Dog Training 101: Building And Using Effective Dog Training Vocabulary

Yes, a dog is man’s best friend. And, that friendship is a lot stronger – and more fun! – when you and your furry family member can communicate with each other. And, when you can help control his behavior to keep him – and you! – safe and happy.

The easiest, and most common way, to establish this relationship is by teaching your dog some basic commands.

We’ve all heard people telling dogs to sit or stay or use other words or phrases to affect a canine’s behavior and actions. And in this article, we’ll let you know how you can do just that!

 There are so many benefits to this kind of training. You’ll enjoy your time with your dog more, and they’ll be relaxed and happy without using negative reinforcement or having frustrating interactions.

It’s also great for keeping tabs on your dog’s wellbeing! With open communication, so to speak, you can notice a change in your pet’s actions or attitude that could indicate a medical problem.

In that case, you can make a quick vet appointment to nip a small problem in the bud before it gets worse. That’s why it’s also a good idea to have dog insurance. That way, you’re always ready to get your furry family member the care they need without worrying about the cost.

But for now, let’s look at how to begin training your dog.

Starting Out: Basic Dog Training Strategies

Before we get into the actual commands, let’s talk about what goes into training a dog. That includes the theory behind it and how to set yourself up for success.

Create The Right Expectations

First things first: It’s important to remember that dogs don’t understand English (or any human language for that matter)! Even though they’re around people speaking it all the time, they won’t pick it up and understand what you or anyone else is saying.

Instead, you need to build familiarity for them with those word sounds. And a sense of reward when they react the way you want them to.

You’re choosing a command, teaching them to identify it, understanding what to do when they hear it, and then rewarding them.

Dog-Proof Your Home

Next, ensure you’re not running the risk of your dog breaking anything in the house – or hurting themselves during playtime or training! Remember, you’re teaching a dog some new concepts and actions.

The results may be unpredictable at first. So, establishing a safe, comfortable environment will make everything easier and less stressful for both of you.

Understand Dog Body Language

Your dog can’t talk to you, but they can still communicate how they feel! Know whether your dog is happy, calm, fearful, nervous, upset, or aggressive.

Calm Postures And Positions

A happy, calm dog will look relaxed. They may sit or lie down or expose their belly. You’ll also notice their mouth and ears open a little.

Signs Of Nervousness Or Fear

When a dog turns their head away from you, tucks their tail between their legs, crouches, or flattens their ears, it’s a sign they’re nervous or afraid. You may also notice yawning, shaking, or pacing.

Warning Signs Of Aggression

A dog that’s upset or about to get aggressive will bark, growl, and show their teeth. They may also become very still and narrow their eyes at you. Things get serious if they lunge or especially try to bite.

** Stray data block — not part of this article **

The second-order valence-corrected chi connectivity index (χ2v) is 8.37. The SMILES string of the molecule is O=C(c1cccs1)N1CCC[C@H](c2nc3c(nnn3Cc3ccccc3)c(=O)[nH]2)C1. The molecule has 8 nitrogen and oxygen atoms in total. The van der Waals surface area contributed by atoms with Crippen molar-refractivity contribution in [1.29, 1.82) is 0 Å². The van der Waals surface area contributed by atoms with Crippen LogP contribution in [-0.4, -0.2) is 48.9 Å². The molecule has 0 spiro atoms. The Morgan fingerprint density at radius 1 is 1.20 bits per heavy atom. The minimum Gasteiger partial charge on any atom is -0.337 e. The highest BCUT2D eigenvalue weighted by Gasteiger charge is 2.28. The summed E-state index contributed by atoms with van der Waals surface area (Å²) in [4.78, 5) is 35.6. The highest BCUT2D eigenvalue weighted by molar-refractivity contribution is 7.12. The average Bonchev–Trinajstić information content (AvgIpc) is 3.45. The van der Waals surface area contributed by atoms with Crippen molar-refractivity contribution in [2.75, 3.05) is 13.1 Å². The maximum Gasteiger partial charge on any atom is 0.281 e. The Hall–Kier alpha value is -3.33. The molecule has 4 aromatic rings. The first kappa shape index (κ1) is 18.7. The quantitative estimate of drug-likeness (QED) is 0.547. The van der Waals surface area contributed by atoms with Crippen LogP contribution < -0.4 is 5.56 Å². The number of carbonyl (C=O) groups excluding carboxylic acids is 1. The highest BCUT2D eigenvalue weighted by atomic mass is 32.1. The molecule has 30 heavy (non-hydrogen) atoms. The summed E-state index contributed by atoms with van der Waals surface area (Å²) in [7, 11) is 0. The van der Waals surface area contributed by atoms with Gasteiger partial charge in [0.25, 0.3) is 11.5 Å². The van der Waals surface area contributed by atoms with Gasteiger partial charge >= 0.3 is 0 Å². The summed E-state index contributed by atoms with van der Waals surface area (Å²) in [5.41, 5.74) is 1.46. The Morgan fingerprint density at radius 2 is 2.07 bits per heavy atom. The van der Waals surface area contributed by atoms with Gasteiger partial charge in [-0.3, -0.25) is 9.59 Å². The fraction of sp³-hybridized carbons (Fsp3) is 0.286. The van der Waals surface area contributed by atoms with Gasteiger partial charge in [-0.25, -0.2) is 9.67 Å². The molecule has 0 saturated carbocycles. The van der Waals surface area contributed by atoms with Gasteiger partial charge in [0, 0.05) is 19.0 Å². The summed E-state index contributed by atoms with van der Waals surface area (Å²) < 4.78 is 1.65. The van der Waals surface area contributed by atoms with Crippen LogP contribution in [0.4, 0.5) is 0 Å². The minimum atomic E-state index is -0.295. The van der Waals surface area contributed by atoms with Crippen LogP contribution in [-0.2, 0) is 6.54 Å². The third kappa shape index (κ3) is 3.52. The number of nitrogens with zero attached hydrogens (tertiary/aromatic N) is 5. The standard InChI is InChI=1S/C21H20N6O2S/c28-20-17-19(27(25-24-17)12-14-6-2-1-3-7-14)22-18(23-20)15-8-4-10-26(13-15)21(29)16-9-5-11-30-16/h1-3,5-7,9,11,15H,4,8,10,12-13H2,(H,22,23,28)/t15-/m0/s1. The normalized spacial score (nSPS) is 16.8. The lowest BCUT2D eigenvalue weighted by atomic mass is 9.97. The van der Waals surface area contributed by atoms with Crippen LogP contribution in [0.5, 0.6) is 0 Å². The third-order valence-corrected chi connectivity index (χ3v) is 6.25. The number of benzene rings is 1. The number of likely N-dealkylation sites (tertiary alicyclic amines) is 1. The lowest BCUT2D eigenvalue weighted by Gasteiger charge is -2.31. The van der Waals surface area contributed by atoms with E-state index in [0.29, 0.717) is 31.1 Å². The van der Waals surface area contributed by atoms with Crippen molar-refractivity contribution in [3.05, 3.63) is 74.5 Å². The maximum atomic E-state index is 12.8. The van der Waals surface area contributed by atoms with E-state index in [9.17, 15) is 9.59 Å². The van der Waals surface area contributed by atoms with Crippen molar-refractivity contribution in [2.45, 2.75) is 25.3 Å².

Remember these behaviors as you try your best to keep your dog happy and calm during training!

10 Important Commands For Dogs (And What They Mean) The ten most important and common commands for dogs are:

1.  Sit

2.  Come

3.  Stay

4.  Release

5.  Yes

6.  Outside

7.  Go To Bed

8.  Dinner

9.  Go For A Walk

“Sit,” “come,” and “stay” are your basic action commands. You want them to do that specific thing when you say those words.

“Release” means they can move from their positions. Use “Yes” to let your dog know they did the right thing! You can also follow it up with “Good boy,” “Good girl,” or another similar compliment – as long as it’s consistent.

“Outside,” tells the dog they need to leave the house and relieve them self. Use “Go for a walk” separately, so they know there are two similar but different actions.

“Go to bed” indicates that it’s time to go to their bed or crate.

You can use “Dinner” when it’s time for them to eat. Or, a variation like asking, “Are you hungry?”

More Tips And Tricks For Dog Training

Now that you’re on your way to training your dog, here are some tips and tricks to make it easier:

Tone Of Voice

Establish a tone of voice that’s friendly and patient. You don’t need to yell – your dog can hear just fine, and in fact, they can hear even better than you can! They’ll also know if your tone is angry, overly loud, aggressive, or frustrated.

That can make the process harder.

So, establish a pleasant, effective tone of voice during command training. And be sure to use it all the time when giving commands.


Consistency is key to training your dog! So is patience, which goes hand-in-hand. Keep showing them what you want them to do, give praise or reward when they do it, and then use the command word you want for it.

You’ll need to do this over and over. Usually, three to five times is good. Then, take a break and come back later. You don’t want to bore, frustrate, or overwhelm your dog by overdoing it for too long at one time.

Teaching a dog these commands takes time and patience. But, the strong, happy relationship you’ll have with your pet makes it totally worth the effort!

Infographic Provided By car injury attorneys in Atlanta, Van Sant Law

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